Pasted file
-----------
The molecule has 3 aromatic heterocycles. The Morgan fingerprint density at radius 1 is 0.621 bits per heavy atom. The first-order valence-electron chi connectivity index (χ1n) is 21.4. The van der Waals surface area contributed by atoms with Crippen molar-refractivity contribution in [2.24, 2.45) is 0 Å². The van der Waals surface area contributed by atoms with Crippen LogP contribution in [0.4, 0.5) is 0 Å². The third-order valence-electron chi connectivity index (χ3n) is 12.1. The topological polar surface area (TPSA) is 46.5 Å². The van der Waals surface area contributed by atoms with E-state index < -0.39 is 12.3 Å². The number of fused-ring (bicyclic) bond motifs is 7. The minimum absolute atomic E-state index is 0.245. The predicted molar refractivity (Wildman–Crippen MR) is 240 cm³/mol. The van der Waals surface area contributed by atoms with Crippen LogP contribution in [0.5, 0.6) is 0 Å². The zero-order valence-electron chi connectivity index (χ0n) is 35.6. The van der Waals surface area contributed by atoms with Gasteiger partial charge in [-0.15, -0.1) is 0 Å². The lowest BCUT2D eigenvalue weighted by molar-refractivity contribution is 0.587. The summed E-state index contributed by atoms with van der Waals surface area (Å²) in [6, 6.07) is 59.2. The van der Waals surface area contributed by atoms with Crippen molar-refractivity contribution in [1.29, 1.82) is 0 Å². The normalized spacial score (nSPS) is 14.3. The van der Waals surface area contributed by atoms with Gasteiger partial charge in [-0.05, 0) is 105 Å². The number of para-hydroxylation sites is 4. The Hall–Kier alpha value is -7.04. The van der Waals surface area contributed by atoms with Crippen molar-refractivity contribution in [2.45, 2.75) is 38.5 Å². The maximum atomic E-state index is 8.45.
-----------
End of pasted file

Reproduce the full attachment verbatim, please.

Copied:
The molecule has 3 aromatic heterocycles. The Morgan fingerprint density at radius 1 is 0.621 bits per heavy atom. The first-order valence-electron chi connectivity index (χ1n) is 21.4. The van der Waals surface area contributed by atoms with Crippen molar-refractivity contribution in [2.24, 2.45) is 0 Å². The van der Waals surface area contributed by atoms with Crippen LogP contribution in [0.4, 0.5) is 0 Å². The third-order valence-electron chi connectivity index (χ3n) is 12.1. The topological polar surface area (TPSA) is 46.5 Å². The van der Waals surface area contributed by atoms with E-state index < -0.39 is 12.3 Å². The number of fused-ring (bicyclic) bond motifs is 7. The minimum absolute atomic E-state index is 0.245. The predicted molar refractivity (Wildman–Crippen MR) is 240 cm³/mol. The van der Waals surface area contributed by atoms with Crippen LogP contribution in [0.5, 0.6) is 0 Å². The zero-order valence-electron chi connectivity index (χ0n) is 35.6. The van der Waals surface area contributed by atoms with Gasteiger partial charge in [-0.15, -0.1) is 0 Å². The lowest BCUT2D eigenvalue weighted by molar-refractivity contribution is 0.587. The summed E-state index contributed by atoms with van der Waals surface area (Å²) in [6, 6.07) is 59.2. The van der Waals surface area contributed by atoms with Crippen molar-refractivity contribution in [1.29, 1.82) is 0 Å². The normalized spacial score (nSPS) is 14.3. The van der Waals surface area contributed by atoms with Gasteiger partial charge in [-0.05, 0) is 105 Å². The number of para-hydroxylation sites is 4. The Hall–Kier alpha value is -7.04. The van der Waals surface area contributed by atoms with Crippen molar-refractivity contribution in [2.45, 2.75) is 38.5 Å². The maximum atomic E-state index is 8.45.